Brownie in the forest

Brownie in the forest

Even though the Brownie is a considered a seelie by nature, The Brownie loves to play tricks on the unsuspecting  Seelie fairy court, so consequently they never get invited to join the fairy circles. Another tidbit is that the Brownie love to ride on all types of birds and small animals and is considered it’s main form of transportation. An really interesting fact is that the junior girl guides were named Brownies by Lord Baden- Powell in 1918  because the little girl guides were considered little helpers, and so to Lord Baden- Powell this was a fitting title.

A Boggart

A Boggart

Brownies are also considered relatives of the Boggarts in Yorkshire. The Boggart is a much darker version of a Brownie in appearance and demeanor. The Boggart is described as a house spirit something akin to a poltergeist. A Boggart’s appearance is said to be very hairy and ugly  and almost beast like. The Boggarts dress mostly in rags and are very uncouth.

Boggarts and Brownies in a tree.

Boggarts and Brownies in a tree.

Anyone that was thought to have a Boggart would do their utmost to get rid of it. This could be a feat unto itself because when a household tries to move the Boggart will try to tag along, especially when the families are so frustrated as this would be very amusing to this creature, making him impossible to get rid of.  The bogeyman is also sais to have derived from the folklore of the Boggart as it is said  that the boggart crawls into people’s beds at night and puts a clammy hand on their faces. Sometimes he strips the bed sheets off them.

 A boggart by the bed

A boggart by the bed

One of the means of getting rid of a troublesome Boggart is to throw a handful of flax seed on the floor. Because the Boggart is akin to the Brownie they are compelled to pick up every grain of flax, which takes considerable time in which the Boggart gets frustrated and leaves. Another method is Hanging a horseshoe on the door of a house and leaving a pile of salt outside your bedroom are said to keep a boggart away.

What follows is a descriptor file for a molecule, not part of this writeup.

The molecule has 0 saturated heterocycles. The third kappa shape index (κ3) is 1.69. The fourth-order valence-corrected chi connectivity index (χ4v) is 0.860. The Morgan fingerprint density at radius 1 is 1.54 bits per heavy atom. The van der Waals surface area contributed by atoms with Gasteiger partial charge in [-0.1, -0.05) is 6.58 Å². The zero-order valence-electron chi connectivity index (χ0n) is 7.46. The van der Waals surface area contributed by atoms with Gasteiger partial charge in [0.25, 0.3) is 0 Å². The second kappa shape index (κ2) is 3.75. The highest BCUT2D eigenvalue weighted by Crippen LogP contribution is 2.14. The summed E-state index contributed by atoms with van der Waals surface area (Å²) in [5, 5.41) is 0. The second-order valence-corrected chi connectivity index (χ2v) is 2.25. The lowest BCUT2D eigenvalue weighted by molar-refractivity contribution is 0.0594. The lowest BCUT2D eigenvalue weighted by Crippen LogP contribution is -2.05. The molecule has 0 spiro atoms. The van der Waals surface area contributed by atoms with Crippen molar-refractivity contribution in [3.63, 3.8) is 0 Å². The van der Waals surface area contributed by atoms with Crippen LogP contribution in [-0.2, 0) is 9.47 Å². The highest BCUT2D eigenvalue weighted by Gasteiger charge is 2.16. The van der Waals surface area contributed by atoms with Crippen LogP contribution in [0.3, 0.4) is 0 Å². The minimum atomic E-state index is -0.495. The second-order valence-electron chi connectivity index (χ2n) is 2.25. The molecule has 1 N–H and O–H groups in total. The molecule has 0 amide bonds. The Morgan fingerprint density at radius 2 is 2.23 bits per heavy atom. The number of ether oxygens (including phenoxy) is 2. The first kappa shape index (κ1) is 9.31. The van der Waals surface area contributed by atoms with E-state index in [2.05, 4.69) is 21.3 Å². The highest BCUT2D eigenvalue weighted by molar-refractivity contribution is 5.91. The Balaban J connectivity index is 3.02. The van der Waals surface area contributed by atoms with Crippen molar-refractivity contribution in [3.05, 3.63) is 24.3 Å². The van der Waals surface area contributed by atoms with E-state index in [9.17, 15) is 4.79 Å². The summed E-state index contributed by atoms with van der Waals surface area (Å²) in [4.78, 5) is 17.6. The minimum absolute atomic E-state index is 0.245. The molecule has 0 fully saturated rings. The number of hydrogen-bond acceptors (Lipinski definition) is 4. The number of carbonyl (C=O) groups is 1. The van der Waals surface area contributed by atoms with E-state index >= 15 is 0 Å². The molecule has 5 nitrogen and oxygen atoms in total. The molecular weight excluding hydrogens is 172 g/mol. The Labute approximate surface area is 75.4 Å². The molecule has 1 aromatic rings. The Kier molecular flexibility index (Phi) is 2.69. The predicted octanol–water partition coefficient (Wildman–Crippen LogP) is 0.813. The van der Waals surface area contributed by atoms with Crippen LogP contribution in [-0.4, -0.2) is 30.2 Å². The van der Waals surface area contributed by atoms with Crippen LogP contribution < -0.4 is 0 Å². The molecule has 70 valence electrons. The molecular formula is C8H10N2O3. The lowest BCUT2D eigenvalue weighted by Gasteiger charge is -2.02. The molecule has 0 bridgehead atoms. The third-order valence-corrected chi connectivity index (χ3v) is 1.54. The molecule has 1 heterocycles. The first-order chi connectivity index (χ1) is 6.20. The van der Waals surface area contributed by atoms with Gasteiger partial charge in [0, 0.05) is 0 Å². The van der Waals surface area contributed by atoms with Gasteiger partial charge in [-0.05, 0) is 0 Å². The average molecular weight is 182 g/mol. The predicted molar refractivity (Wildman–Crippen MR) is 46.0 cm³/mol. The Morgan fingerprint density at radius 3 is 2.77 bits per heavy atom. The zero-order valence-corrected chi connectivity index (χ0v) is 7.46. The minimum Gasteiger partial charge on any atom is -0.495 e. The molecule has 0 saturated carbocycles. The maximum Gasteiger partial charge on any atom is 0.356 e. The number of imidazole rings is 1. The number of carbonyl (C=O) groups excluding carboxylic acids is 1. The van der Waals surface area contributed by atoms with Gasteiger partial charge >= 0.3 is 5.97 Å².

A pile of salt that was left outside a door.

A pile of salt that was left outside a door.

Boggarts also feature prominently in a number of fantasy fiction. The “boggles” of C. S. Lewis‘s Chronicles of Narnia are considered to be Boggarts. What is also interesting is that the boggarts of J. K. Rowling’s Harry Potter series are unlike most boggarts of British folklore. Their closest parallel, in being able to change shape at will, is probably to be found in a reference to a Lancashire boggart in the book Lancashire Folklore of 1867. Boggarts also feature prominently in The Spiderwick Chronicles by Tony DiTerlizzi.

The common House Boggart, The Spiderwick Chronicles by Tony DiTerlizzi

The common House Boggart, The Spiderwick Chronicles by Tony DiTerlizzi

For recommended reading on Brownies and Boggarts, I recommend

2166217 The Brownies and Other Tales by Julia Horatia Ewing.

51qHITPYbQL__SL500_AA300_Encyclopedia of spirits by Judika Illes

51jQAIukpjL__SL500_SS100_The Fairy Bible by Teresa Moorey

the boggart book The Boggart by Susan Cooper

I hope to see you here next week when we talk about The Mighty Troll On our Fairies of the Realms special here on  kfthead

Karen

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Posted on July 15, 2013, in Folklore and tagged , , , , , , , , , , , , . Bookmark the permalink. 3 Comments.